LINGUIST List 29.1876

Thu May 03 2018

Support: Computational Linguistics; Discourse Analysis: PhD, Université de Lorraine

Editor for this issue: Becca Morris <>

Date: 02-May-2018
From: Mathilde Dargnat <>
Subject: Computational Linguistics; Discourse Analysis: PhD, Université de Lorraine, France
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Institution/Organization: Université de Lorraine - France
Department: Computational Linguistics

Level: PhD

Duties: Research

Specialty Areas: Computational Linguistics; Discourse Analysis


Text mining is widely used in many different domains in order to classify
opinions, to analyse sentiments, to acquire and represent knowledge or to
understand complex processes. One common feature to these approaches is that
they should be appliable to a large amount of real raw texts. At present, we
may distinguish two main types of approaches. One concerns mainly
classification of texts into categories, typically identifying if a text
correspond to a positive or a negative opinion. The second type concerns the
extraction of knowledge from texts. It usually requires several steps like
information extraction (identification of domain entities, relations between
them) and then a conceptualisation step to organise information into knowledge
units (data mining tools).

There is one very challenging dimension that has always been neglicted in text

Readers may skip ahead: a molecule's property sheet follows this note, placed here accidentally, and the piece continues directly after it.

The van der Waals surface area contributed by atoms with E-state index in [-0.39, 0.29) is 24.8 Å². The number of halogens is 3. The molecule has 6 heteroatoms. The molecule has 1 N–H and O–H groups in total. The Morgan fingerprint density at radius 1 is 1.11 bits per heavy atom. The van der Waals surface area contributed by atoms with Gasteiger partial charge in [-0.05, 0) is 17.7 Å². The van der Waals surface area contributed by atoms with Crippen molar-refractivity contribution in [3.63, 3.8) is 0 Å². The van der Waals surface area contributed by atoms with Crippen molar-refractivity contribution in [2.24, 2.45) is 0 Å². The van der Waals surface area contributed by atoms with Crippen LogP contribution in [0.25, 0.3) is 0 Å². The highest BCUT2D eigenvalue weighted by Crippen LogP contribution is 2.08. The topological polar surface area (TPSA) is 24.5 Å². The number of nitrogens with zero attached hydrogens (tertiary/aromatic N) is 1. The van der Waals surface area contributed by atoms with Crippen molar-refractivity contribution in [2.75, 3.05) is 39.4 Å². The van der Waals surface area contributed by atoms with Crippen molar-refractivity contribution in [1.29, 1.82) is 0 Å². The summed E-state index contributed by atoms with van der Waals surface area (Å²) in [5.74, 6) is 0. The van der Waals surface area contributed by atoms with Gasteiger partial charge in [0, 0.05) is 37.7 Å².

mining: the disourse level. And we claim that this is the next step to
properly understand the content of documents. So what means “discourse level”
and what could it be used for? There exist several discourse theories in
computational linguistics but for sake of simplicity, we will consider here
that the discourse level relates some parts of a text (discourse units) with
some others, of the same text, making explicit the kind of relation between
them: one sentence may elaborate on the previous one, another sentence gives
the cause of a previous event. . . In other words, discourse structures make
texts different from a simple juxtaposition of sentences.

Discourse relations can thus be used to better understand causes,
consequences, temporal order between events. . . Today, many companies crawl
the web to collect reviews of products or services. While sentiment analysis
or opinion mining currently assign a positive or a negative flag and provide
some keywords to explain the result, discourse may explain what are the main
arguments, what is the sequence of events or what are the main reasons that
make the customer positive or negative. In a scientific domain (ex. medical
domain), discourse structure enables a better understanding of the temporal
order of symptoms or the onset of diseases, the effects and side effects of a

Recent research advances in linguistics, in natural language processing, in
classification, graph mining and in (deep) learning, all contribute to define
a new paradigm to propose new methods for mining texts at the discourse level.
The thesis should thus explore different formalisms, specify the goal of
discourse mining and combine methods coming from several domains. Indeed,
discourse representations are complex structures that can be compared (to
extract similar parts of texts) or classified.

Application Deadline: 15-May-2018

Web Address for Applications:

Contact Information:
Pr Yannick Toussaint

Page Updated: 03-May-2018